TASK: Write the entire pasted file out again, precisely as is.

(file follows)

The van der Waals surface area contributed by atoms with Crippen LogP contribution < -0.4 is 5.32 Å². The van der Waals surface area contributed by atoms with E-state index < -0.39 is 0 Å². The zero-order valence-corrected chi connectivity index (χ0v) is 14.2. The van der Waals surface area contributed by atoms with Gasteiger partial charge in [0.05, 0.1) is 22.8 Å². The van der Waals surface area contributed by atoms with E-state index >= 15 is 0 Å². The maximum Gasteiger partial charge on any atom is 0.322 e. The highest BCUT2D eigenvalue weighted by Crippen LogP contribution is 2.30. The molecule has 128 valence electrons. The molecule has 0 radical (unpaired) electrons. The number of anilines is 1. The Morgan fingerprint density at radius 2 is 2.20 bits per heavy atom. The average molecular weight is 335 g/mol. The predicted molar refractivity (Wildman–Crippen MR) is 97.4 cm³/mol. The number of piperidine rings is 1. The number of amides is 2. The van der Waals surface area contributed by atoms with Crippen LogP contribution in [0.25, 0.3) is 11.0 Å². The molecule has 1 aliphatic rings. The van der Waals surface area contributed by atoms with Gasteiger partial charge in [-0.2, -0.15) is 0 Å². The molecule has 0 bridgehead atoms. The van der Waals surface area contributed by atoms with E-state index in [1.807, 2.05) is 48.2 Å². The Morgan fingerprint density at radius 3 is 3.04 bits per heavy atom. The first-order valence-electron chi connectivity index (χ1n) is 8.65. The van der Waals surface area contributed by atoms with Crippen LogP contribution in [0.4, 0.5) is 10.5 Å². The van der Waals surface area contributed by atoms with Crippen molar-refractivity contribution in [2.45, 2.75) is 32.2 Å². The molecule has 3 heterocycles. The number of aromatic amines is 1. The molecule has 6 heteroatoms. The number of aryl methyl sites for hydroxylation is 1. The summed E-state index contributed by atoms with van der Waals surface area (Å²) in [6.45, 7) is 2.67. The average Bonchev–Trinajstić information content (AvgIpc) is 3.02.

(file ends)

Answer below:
The van der Waals surface area contributed by atoms with Crippen LogP contribution < -0.4 is 5.32 Å². The van der Waals surface area contributed by atoms with E-state index < -0.39 is 0 Å². The zero-order valence-corrected chi connectivity index (χ0v) is 14.2. The van der Waals surface area contributed by atoms with Gasteiger partial charge in [0.05, 0.1) is 22.8 Å². The van der Waals surface area contributed by atoms with E-state index >= 15 is 0 Å². The maximum Gasteiger partial charge on any atom is 0.322 e. The highest BCUT2D eigenvalue weighted by Crippen LogP contribution is 2.30. The molecule has 128 valence electrons. The molecule has 0 radical (unpaired) electrons. The number of anilines is 1. The Morgan fingerprint density at radius 2 is 2.20 bits per heavy atom. The average molecular weight is 335 g/mol. The predicted molar refractivity (Wildman–Crippen MR) is 97.4 cm³/mol. The number of piperidine rings is 1. The number of amides is 2. The van der Waals surface area contributed by atoms with Crippen LogP contribution in [0.25, 0.3) is 11.0 Å². The molecule has 1 aliphatic rings. The van der Waals surface area contributed by atoms with Gasteiger partial charge in [-0.2, -0.15) is 0 Å². The molecule has 0 bridgehead atoms. The van der Waals surface area contributed by atoms with E-state index in [1.807, 2.05) is 48.2 Å². The Morgan fingerprint density at radius 3 is 3.04 bits per heavy atom. The first-order valence-electron chi connectivity index (χ1n) is 8.65. The van der Waals surface area contributed by atoms with Crippen LogP contribution in [0.4, 0.5) is 10.5 Å². The van der Waals surface area contributed by atoms with Crippen molar-refractivity contribution in [2.45, 2.75) is 32.2 Å². The molecule has 3 heterocycles. The number of aromatic amines is 1. The molecule has 6 heteroatoms. The number of aryl methyl sites for hydroxylation is 1. The summed E-state index contributed by atoms with van der Waals surface area (Å²) in [6.45, 7) is 2.67. The average Bonchev–Trinajstić information content (AvgIpc) is 3.02.